3. Before us, the learned counsel drew our attention towards the findings of the Assessing Officer and the learned CIT(A). Our attention has also been drawn towards major expenses, being administrative and general expenses of Rs. 73,069/-. Net consumption of material of Rs. 1,98,082/-, rent of Rs. 9,09,194/- and personnel’s salary of Rs. 4,25,169/-. It is submitted that electricity, gas and water charges, consumption of material charges, and kitchenware expenses of Rs. 12,131/- were incurred in the course of trial production. The rent is in respect of premises in which the equipment have been set up. It was submitted before the lower authorities that prior to commencement of business on 13.10.2005, all the activities were centred around putting up various fixed assets to bring them to working condition. Thus, the only activity carried out up to this date, was to put up the plant and other fixed assets so that the business of manufacture of various food products may be carried out. Since these expenses were incurred for putting up the assets, they were required to be capitalised towards the cost. The rent was in respect of the land on which assets were installed for carrying out the business. The expenses on electricity, gas and water were incurred for running various assets in the construction period. Coming to the legal issue, it is submitted that depreciation u/s 32 of the Act is allowed on actual cost of the asset, which means the actual cost to the assessee. This cost should be construed in ordinarily commercial manner. Thus, it will include the cost incurred to bring the asset to the running condition. It was further submitted that expenses such as legal charges and stamp duty in the case of land, architect fees in case of building, wages and salary paid for installation of machinery and interest on borrowed capital used for purchase of machinery upto the date of installation thereof are capital expenses. From the above, it would transpire that any expenditure on putting up fixed asset will amount to the cost of fixed asset. It was also submitted that AS-1O regarding “accounting for fixed assets” issued by the ICAI specifies the components of cost of a fixed asset. Thus, the purchase price of an asset includes import duties, levies, non-refundable taxes and any other cost directly attributable to the asset for bringing it to the working condition. The examples given in AS-1O are site preparation, initially delivery and handling cost, installation cost, such as laying foundations, and professional fees for architects and engineers. The preliminary project expenditure, indirect expenditure relating to construction and other indirect expenditure not related to construction have been included in the cost of the asset. Accordingly, it is argued that the expenses are required to be capitalised and that the allocation has been made by the assessee on a reasonable basis in the ratio of cost of the asset to the total cost.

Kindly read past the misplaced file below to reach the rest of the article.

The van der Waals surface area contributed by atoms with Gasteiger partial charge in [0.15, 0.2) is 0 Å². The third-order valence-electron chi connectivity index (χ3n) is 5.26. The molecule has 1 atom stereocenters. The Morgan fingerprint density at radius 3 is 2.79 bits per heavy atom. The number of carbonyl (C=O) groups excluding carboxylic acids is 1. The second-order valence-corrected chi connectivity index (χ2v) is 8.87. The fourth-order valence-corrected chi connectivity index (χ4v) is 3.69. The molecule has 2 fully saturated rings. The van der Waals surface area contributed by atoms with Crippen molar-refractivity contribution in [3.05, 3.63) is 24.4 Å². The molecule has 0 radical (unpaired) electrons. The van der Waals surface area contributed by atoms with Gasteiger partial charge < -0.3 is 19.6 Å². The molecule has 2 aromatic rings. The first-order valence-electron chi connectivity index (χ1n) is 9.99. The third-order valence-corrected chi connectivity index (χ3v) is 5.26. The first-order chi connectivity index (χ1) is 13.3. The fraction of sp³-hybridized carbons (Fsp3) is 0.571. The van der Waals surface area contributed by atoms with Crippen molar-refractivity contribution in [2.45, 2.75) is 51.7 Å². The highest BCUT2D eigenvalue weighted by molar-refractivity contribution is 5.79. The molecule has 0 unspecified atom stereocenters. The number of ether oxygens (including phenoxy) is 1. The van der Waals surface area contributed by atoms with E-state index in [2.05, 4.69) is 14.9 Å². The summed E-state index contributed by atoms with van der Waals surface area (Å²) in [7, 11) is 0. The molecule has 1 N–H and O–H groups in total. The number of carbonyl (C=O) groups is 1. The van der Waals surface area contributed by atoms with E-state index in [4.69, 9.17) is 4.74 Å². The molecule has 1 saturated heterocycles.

3.1 In reply, the learned DR referred to the findings of the Assessing Officer and the learned CIT(A) that all the expenses are revenue in nature. The assessee has not been able to bring any evidence on record that any of the expenditure was related to a particular asset. In fact, the expenditure has been allocated to the assets on a proportionate basis. The assessee has also been dealing in soft drinks in the pre-commencement period. Therefore, it is argued that the expenses cannot be allowed to be capitalised.